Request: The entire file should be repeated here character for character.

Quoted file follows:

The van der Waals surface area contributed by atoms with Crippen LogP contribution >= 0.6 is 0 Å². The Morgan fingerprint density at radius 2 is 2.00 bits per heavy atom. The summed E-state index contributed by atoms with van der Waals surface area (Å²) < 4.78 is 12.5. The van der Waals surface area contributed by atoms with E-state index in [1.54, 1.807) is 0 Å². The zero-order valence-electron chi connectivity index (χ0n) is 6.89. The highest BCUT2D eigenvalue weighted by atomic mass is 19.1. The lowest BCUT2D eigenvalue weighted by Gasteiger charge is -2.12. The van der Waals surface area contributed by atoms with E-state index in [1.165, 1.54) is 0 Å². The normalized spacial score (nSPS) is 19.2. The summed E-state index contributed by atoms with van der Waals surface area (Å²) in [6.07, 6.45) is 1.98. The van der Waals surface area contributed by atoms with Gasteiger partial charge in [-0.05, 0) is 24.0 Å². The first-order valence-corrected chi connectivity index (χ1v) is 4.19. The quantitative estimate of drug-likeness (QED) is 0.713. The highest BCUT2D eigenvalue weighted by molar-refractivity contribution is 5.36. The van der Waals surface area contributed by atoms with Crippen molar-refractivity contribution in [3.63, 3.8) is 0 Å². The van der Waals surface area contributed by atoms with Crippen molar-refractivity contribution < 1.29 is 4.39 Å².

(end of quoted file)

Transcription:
The van der Waals surface area contributed by atoms with Crippen LogP contribution >= 0.6 is 0 Å². The Morgan fingerprint density at radius 2 is 2.00 bits per heavy atom. The summed E-state index contributed by atoms with van der Waals surface area (Å²) < 4.78 is 12.5. The van der Waals surface area contributed by atoms with E-state index in [1.54, 1.807) is 0 Å². The zero-order valence-electron chi connectivity index (χ0n) is 6.89. The highest BCUT2D eigenvalue weighted by atomic mass is 19.1. The lowest BCUT2D eigenvalue weighted by Gasteiger charge is -2.12. The van der Waals surface area contributed by atoms with E-state index in [1.165, 1.54) is 0 Å². The normalized spacial score (nSPS) is 19.2. The summed E-state index contributed by atoms with van der Waals surface area (Å²) in [6.07, 6.45) is 1.98. The van der Waals surface area contributed by atoms with Gasteiger partial charge in [-0.05, 0) is 24.0 Å². The first-order valence-corrected chi connectivity index (χ1v) is 4.19. The quantitative estimate of drug-likeness (QED) is 0.713. The highest BCUT2D eigenvalue weighted by molar-refractivity contribution is 5.36. The van der Waals surface area contributed by atoms with Crippen molar-refractivity contribution in [3.63, 3.8) is 0 Å². The van der Waals surface area contributed by atoms with Crippen molar-refractivity contribution < 1.29 is 4.39 Å².